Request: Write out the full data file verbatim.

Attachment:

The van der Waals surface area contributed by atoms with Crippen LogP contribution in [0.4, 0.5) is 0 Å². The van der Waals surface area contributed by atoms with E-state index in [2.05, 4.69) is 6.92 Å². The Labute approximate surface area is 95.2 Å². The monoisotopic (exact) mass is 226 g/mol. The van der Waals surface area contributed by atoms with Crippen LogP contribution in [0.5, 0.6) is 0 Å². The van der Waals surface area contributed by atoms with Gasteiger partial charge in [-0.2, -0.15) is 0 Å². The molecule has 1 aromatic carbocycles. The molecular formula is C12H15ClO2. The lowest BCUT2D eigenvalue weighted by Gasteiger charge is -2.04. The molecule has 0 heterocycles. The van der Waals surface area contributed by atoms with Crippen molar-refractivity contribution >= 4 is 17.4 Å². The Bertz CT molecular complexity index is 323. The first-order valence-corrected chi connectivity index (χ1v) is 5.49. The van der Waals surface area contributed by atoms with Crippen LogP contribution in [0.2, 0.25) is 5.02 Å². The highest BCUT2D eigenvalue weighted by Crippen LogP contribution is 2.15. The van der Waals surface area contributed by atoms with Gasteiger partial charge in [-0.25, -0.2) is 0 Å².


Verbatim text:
The van der Waals surface area contributed by atoms with Crippen LogP contribution in [0.4, 0.5) is 0 Å². The van der Waals surface area contributed by atoms with E-state index in [2.05, 4.69) is 6.92 Å². The Labute approximate surface area is 95.2 Å². The monoisotopic (exact) mass is 226 g/mol. The van der Waals surface area contributed by atoms with Crippen LogP contribution in [0.5, 0.6) is 0 Å². The van der Waals surface area contributed by atoms with Gasteiger partial charge in [-0.2, -0.15) is 0 Å². The molecule has 1 aromatic carbocycles. The molecular formula is C12H15ClO2. The lowest BCUT2D eigenvalue weighted by Gasteiger charge is -2.04. The molecule has 0 heterocycles. The van der Waals surface area contributed by atoms with Crippen molar-refractivity contribution >= 4 is 17.4 Å². The Bertz CT molecular complexity index is 323. The first-order valence-corrected chi connectivity index (χ1v) is 5.49. The van der Waals surface area contributed by atoms with Crippen LogP contribution in [0.2, 0.25) is 5.02 Å². The highest BCUT2D eigenvalue weighted by Crippen LogP contribution is 2.15. The van der Waals surface area contributed by atoms with Gasteiger partial charge in [-0.25, -0.2) is 0 Å².